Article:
She may have been away from school, but this trip was no vacation. After working underwater in conditions suited to attracting apex predators, processing and analyzing data, and Skyping with students, Norelli followed a quick dinner with more data processing. Somehow she also found time to write an enthusiastic and detailed blog about her day.
    Of the Skyping, in her journal she wrote: “The highlight of my day was seeing my students and being able to bring them to the bottom of the ocean with me.” The best part for them, the students said, was getting to go along on an adventure, almost as if they, too, were scientists on an important research project.
    Norelli has already been invited back to the Reef Base later this year, and she plans to bring her sixth-grade students down for a tour of the land base and for a lesson in coral conservation from the Coral Restoration Foundation.
    But what Norelli and the students are really excited about is the class’ overnight trip to Seacamp later this year.
    Seacamp is a year-round, nonprofit marine science camp and educational facility on Big Pine Key in the Keys, in the heart of the coral reefs. The camp combines science lessons and water sports, including scuba, kayaking, sailing, windsurfing and fishing.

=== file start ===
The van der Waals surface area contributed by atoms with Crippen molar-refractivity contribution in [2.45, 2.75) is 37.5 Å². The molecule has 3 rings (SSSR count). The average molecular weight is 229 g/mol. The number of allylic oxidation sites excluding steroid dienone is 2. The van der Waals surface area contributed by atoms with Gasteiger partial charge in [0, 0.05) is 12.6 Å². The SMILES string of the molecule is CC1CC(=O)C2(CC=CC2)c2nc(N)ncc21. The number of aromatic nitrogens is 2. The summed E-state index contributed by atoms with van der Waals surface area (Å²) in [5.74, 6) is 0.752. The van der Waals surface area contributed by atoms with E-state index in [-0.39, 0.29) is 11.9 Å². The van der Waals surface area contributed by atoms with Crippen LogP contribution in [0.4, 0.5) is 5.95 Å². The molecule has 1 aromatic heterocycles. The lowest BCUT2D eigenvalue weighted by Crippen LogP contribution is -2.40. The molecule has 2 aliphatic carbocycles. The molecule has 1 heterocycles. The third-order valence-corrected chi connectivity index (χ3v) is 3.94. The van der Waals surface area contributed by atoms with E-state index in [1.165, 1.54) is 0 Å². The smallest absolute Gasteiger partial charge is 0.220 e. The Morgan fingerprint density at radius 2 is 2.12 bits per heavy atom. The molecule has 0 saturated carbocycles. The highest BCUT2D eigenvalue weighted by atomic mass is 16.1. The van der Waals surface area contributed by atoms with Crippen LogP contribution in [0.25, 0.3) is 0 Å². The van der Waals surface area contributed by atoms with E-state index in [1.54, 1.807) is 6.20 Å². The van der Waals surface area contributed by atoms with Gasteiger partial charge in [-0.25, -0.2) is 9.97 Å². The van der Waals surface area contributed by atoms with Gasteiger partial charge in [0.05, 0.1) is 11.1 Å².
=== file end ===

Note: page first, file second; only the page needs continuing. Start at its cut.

“It’s great to see the kids in their element,” Norelli said. Ultimately, it’s still about what they learn.”
Whenever a parent or student asks for advice on how to improve in school, Norelli says, she gives the same answer: “People think it’s funny that I say this because I’m a math teacher, but the best thing you can do is read more.”


Places to study science

Gumbo Limbo Nature Center and Environmental Complex, 1801 N. Ocean Blvd., Boca Raton. Info: 544-8615
    Since 1984, Gumbo Limbo Nature Center has welcomed visitors who want to know more about the flora and fauna that thrive in Gumbo Limbo’s 20 acres of protected barrier island.  More than 100,000 visit each year.
    Much of the focus remains on the preservation of the natural environment and wildlife resources, and several courses are offered each month focusing on science and conservation of the unique ecosystem. Classes include: